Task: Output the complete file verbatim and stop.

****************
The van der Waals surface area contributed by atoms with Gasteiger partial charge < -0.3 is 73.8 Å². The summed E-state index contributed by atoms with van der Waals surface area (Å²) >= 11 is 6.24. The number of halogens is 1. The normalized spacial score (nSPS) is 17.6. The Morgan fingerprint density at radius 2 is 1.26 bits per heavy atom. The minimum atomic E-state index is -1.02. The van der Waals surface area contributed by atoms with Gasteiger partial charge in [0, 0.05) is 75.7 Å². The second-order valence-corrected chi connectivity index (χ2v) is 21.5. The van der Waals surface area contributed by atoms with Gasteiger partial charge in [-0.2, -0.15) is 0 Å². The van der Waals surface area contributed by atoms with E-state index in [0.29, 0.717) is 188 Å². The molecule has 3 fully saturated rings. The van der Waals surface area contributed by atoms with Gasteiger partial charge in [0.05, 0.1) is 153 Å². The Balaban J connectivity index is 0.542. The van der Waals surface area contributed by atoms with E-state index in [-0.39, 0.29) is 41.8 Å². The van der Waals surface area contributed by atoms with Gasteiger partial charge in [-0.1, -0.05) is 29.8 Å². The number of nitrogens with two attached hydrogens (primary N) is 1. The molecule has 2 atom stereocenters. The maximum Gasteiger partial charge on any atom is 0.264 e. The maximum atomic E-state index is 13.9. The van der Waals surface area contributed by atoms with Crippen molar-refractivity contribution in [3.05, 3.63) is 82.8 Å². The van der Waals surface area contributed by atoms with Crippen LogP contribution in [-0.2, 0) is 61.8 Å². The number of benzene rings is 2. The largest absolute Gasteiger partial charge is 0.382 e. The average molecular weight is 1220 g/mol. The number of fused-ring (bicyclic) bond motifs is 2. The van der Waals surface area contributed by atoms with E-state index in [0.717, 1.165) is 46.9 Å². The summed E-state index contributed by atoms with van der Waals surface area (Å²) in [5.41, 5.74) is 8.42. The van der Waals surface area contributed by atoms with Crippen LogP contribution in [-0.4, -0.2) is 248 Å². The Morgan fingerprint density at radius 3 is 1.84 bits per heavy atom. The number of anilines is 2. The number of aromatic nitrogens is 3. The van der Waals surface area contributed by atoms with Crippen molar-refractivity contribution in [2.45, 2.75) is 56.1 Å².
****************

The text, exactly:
The van der Waals surface area contributed by atoms with Gasteiger partial charge < -0.3 is 73.8 Å². The summed E-state index contributed by atoms with van der Waals surface area (Å²) >= 11 is 6.24. The number of halogens is 1. The normalized spacial score (nSPS) is 17.6. The Morgan fingerprint density at radius 2 is 1.26 bits per heavy atom. The minimum atomic E-state index is -1.02. The van der Waals surface area contributed by atoms with Gasteiger partial charge in [0, 0.05) is 75.7 Å². The second-order valence-corrected chi connectivity index (χ2v) is 21.5. The van der Waals surface area contributed by atoms with Gasteiger partial charge in [-0.2, -0.15) is 0 Å². The van der Waals surface area contributed by atoms with E-state index in [0.29, 0.717) is 188 Å². The molecule has 3 fully saturated rings. The van der Waals surface area contributed by atoms with Gasteiger partial charge in [0.05, 0.1) is 153 Å². The Balaban J connectivity index is 0.542. The van der Waals surface area contributed by atoms with E-state index in [-0.39, 0.29) is 41.8 Å². The van der Waals surface area contributed by atoms with Gasteiger partial charge in [-0.1, -0.05) is 29.8 Å². The number of nitrogens with two attached hydrogens (primary N) is 1. The molecule has 2 atom stereocenters. The maximum Gasteiger partial charge on any atom is 0.264 e. The maximum atomic E-state index is 13.9. The van der Waals surface area contributed by atoms with Crippen molar-refractivity contribution in [3.05, 3.63) is 82.8 Å². The van der Waals surface area contributed by atoms with Crippen LogP contribution in [-0.2, 0) is 61.8 Å². The number of benzene rings is 2. The largest absolute Gasteiger partial charge is 0.382 e. The average molecular weight is 1220 g/mol. The number of fused-ring (bicyclic) bond motifs is 2. The van der Waals surface area contributed by atoms with E-state index in [0.717, 1.165) is 46.9 Å². The summed E-state index contributed by atoms with van der Waals surface area (Å²) in [5.41, 5.74) is 8.42. The van der Waals surface area contributed by atoms with Crippen LogP contribution in [-0.4, -0.2) is 248 Å². The Morgan fingerprint density at radius 3 is 1.84 bits per heavy atom. The number of anilines is 2. The number of aromatic nitrogens is 3. The van der Waals surface area contributed by atoms with Crippen molar-refractivity contribution in [2.45, 2.75) is 56.1 Å².